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Swords into Plowshares is the blog of the Peacemaking Program and the Presbyterian Ministry at the United Nations of the Presbyterian Mission Agency of the Presbyterian Church (U.S.A.).

Seeking peace. Striving for justice. Together.

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April 7, 2013

Peacemaking Travel Study Seminar in Northern Ireland: Reconciliation in the Celtic Context

Day 5: Following the path of Patrick

The chapel commemorating the place in Saul where St. Patrick established his first church

The chapel commemorating the place in Saul where St. Patrick established his first church

Post by Andy Gans, pastor of Fort King Presbyterian Church in Ocala, FL

Today was our day to venture through the beautiful countryside of Ireland as we visited the historical sites of St. Patrick.
Patrick was born in Northern Britain around 400AD and grew up in a Christian family. As a teenager he was kidnapped from a privileged lifestyle by an Irish raiding party and sold off as a shepherd slave in Ireland.
Patrick tended sheep on the slopes of Slemish Mountain and eventually, as a cold, hungry and isolated young man, rediscovered his Christian faith. Through a dream he believed that God told him to escape and after six years ran from his captivity, probably to the southeastern part of Ireland, where he found a ship and eventually returned home.
Following his experiences, Patrick was ordained and eventually became a Bishop. He never forgot his time in Ireland and in his dreams one night believed an Angel called Victoricus came to him asking him to return on a mission to save the Irish people. Patrick returned in 432 AD, founded the first church in Ireland at Saul, and went on to establish many of the main Christian sites in the  northern half of the island, including Armagh, which continues to be the ecclesiastical capital of Ireland. After his death, Patrick's remains were brought to the Hill of Down and buried on the site of what is now the Down Patrick Cathedral.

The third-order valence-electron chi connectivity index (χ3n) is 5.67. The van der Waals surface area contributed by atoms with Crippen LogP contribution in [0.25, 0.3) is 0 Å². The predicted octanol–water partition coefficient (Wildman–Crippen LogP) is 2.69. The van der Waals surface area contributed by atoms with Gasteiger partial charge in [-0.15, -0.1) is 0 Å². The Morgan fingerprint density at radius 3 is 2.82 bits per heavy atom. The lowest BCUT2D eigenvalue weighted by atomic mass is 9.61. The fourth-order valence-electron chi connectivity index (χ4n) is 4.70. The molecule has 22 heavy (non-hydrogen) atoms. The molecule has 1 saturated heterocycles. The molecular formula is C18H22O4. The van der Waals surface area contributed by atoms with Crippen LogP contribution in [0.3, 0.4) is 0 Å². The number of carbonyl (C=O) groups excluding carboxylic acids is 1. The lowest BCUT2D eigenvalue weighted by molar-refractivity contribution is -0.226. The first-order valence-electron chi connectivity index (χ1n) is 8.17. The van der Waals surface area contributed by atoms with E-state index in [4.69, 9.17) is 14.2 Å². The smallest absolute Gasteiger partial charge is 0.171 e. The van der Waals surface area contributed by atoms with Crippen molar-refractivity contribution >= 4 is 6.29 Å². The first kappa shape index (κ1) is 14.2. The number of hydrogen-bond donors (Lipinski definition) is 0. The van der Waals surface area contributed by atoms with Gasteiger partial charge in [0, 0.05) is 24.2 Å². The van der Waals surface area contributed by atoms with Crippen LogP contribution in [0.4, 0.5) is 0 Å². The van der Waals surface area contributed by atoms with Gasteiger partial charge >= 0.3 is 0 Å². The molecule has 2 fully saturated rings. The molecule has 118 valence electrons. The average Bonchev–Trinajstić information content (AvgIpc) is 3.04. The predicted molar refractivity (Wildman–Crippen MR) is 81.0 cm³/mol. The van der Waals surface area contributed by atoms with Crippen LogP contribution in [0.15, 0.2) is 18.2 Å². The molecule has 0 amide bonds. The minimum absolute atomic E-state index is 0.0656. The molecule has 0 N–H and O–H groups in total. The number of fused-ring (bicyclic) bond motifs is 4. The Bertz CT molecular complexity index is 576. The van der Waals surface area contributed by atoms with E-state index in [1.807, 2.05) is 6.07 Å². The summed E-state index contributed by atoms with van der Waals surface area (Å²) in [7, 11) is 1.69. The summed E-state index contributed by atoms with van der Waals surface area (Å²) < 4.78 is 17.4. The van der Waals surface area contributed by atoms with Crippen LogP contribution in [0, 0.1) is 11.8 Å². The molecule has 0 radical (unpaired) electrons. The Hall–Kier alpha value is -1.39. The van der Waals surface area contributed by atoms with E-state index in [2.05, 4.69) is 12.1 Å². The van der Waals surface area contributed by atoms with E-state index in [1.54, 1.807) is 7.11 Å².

We learned that what made Patrick successful in sharing the Gospel with the pagan Irish people was his understanding of their culture and their gods. Patrick tried to find the commonalities in their beliefs instead of pointing out the differences. His openness and willingness to understand their stories allowed him to be accepted and heard by the native people. What great wisdom for us as we seek to share the peace and love of Jesus the Christ.

Categories: Nonviolence, Northern Ireland, Peace, Societal violence, Spirituality

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